(This version of the story corrects paragraph 8 to remove reference to absorption of insulin)
(Reuters) - Novo Nordisk A/S said on Wednesday its diabetes drug met the main goal of reducing glucose levels in patients in a key late-stage trial, setting the stage for it to become the new standard therapy for type 2 diabetes.
The 40-week trial tested two dosages of Novo’s once-weekly drug, semaglutide, in addition to initial standard-of-care therapy metformin, against Eli Lilly and Co’s dulaglutide plus metformin.
Novo Nordisk said its drug was statistically significant in reducing glucose levels and lowering body weight in about 1,200 patients suffering from type 2 diabetes, when compared with dulaglutide.
Type 2 diabetes, closely linked to obesity, accounts for more than 90 percent of all diabetes cases.
The trial results could have been offset by an increase in cases of diabetic retinopathy, which leads to vision loss, Guggenheim analyst Tony Butler noted.
However, Novo Nordisk said on Wednesday the number of patients reporting an adverse event of diabetic retinopathy was low and comparable in both the arms.
“We are excited about the potential of semaglutide to set a new standard for treatment of type 2 diabetes,” the company said.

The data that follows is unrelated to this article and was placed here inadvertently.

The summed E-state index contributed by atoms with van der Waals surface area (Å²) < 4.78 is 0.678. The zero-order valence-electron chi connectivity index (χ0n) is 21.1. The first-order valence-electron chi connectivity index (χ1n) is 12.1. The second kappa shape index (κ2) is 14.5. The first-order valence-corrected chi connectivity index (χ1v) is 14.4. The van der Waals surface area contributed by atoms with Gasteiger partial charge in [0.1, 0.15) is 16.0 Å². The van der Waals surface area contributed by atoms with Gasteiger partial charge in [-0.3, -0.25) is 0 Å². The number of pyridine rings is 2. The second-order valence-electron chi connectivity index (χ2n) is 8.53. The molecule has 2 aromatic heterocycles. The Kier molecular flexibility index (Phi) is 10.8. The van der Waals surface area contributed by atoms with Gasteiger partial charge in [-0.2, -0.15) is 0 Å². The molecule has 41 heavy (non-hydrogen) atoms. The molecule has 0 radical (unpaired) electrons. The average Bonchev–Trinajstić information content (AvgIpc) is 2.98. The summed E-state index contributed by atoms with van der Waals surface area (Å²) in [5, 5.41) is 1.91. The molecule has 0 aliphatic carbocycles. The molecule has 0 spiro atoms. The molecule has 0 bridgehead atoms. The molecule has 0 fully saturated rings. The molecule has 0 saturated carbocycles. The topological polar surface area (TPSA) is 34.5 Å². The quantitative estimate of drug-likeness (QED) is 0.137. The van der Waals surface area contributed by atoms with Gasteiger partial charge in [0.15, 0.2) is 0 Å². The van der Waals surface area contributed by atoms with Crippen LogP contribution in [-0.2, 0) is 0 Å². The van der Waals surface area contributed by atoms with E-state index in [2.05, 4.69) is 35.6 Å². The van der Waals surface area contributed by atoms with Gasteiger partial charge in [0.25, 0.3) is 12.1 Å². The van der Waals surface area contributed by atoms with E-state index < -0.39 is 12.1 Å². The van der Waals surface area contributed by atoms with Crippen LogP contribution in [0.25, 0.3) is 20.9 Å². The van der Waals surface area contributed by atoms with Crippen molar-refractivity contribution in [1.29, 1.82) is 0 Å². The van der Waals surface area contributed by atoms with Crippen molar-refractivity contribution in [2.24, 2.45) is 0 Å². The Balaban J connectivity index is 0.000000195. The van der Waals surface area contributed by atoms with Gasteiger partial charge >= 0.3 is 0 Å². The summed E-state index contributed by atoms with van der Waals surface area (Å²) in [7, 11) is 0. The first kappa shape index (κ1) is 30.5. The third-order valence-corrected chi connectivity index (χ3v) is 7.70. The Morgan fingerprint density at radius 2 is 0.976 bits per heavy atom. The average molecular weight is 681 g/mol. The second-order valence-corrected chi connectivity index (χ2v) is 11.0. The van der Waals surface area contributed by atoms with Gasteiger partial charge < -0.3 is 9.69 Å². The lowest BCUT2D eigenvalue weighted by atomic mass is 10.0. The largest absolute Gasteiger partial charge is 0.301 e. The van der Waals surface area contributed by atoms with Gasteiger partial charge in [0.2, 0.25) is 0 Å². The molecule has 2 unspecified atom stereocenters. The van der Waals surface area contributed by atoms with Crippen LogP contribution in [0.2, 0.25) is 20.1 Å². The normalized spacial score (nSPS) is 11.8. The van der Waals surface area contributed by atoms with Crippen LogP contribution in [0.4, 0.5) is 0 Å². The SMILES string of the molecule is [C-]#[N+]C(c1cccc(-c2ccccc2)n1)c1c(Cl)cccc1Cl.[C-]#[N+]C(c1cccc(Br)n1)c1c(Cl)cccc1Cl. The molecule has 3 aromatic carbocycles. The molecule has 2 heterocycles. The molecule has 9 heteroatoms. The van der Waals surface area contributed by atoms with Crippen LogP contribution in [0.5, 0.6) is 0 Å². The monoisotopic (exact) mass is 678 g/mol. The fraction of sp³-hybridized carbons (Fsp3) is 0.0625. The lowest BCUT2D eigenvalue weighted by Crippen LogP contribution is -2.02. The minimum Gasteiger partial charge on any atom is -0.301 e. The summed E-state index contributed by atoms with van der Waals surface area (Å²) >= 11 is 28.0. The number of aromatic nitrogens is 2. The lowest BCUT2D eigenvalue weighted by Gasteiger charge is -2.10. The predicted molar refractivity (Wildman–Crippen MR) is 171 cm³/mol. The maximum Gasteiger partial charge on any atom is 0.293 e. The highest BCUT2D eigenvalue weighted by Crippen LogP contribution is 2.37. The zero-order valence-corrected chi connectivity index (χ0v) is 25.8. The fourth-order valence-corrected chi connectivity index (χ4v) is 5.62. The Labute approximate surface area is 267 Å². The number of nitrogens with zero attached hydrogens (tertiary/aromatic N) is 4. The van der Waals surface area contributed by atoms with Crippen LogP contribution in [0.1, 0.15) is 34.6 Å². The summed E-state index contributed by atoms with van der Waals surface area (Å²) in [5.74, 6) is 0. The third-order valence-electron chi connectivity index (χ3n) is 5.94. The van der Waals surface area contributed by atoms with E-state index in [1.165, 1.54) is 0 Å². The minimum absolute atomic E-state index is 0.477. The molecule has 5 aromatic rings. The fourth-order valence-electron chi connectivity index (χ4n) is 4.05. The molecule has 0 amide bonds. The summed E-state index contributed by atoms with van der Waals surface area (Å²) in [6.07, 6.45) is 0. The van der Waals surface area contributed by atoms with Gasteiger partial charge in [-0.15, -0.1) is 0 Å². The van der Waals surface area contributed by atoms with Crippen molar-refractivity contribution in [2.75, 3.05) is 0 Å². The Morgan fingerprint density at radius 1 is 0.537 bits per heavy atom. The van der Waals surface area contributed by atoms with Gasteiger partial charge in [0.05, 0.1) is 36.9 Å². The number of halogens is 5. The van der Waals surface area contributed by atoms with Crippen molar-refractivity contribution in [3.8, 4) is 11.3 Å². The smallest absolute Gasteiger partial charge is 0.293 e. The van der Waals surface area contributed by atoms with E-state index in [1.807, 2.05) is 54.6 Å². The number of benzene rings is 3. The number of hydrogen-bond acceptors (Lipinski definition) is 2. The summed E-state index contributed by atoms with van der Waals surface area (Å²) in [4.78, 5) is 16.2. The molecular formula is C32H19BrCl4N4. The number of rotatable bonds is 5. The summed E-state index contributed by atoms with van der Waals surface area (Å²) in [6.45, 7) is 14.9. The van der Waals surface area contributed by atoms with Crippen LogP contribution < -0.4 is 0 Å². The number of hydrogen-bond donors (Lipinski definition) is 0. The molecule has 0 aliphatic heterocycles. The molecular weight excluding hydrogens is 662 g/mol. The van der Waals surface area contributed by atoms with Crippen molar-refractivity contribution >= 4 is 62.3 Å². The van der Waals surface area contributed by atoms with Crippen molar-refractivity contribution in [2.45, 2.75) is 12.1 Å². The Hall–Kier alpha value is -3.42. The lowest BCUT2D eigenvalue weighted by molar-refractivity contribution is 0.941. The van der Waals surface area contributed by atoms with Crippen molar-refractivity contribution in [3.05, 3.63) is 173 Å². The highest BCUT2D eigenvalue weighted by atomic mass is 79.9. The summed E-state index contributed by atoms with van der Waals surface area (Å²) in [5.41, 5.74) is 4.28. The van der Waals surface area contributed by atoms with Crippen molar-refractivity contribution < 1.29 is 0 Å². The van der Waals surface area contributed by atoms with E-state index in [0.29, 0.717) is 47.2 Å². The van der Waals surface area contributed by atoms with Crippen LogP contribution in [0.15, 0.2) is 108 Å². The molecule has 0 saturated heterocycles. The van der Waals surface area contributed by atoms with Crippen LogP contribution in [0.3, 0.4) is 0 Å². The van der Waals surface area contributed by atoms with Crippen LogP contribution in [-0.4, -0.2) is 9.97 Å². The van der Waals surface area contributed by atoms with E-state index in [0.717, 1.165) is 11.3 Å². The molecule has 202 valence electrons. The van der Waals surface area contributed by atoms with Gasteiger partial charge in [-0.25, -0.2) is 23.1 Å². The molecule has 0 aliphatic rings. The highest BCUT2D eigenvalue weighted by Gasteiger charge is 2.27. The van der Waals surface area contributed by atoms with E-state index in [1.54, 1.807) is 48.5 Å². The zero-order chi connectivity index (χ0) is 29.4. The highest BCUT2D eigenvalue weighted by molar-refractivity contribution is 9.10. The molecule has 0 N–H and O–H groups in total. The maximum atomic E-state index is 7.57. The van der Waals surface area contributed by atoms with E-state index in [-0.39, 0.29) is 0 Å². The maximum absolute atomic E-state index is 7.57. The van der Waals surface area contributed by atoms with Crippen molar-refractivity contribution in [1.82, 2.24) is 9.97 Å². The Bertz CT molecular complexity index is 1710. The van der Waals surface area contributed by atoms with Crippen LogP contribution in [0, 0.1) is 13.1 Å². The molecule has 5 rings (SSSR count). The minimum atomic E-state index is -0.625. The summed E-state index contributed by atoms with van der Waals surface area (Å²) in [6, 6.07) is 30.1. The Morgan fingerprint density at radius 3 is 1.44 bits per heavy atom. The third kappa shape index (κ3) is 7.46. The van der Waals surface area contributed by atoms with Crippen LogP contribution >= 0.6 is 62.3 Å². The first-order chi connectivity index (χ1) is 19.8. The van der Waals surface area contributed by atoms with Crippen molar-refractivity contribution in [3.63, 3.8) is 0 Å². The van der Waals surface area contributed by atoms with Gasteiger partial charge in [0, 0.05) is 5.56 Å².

Semaglutide and dulaglutide belong to the GLP-1 category of drugs, which imitate an intestinal hormone that stimulates the production of insulin.
With both the drugs offering significant benefits, pricing will continue to be the most important factor in the diabetes space, Jefferies analyst Heffrey Holford said in a client note.
Lilly’s dulaglutide, which is sold under the brand name Trulicity, is one of the main growth drivers of the drugmaker’s success.
Dulaglutide generated sales of $480 million in the second quarter, accounting for about half of the company’s new product sales.
“While we project that Lilly will retain its leadership position in the once-weekly segment, Novo has made headway with its oral formulation that could potentially shift the market dynamics in its favor over the longer term,” Barclays analysts said.
Reporting by Divya Grover in Bengaluru; Editing by Shounak Dasgupta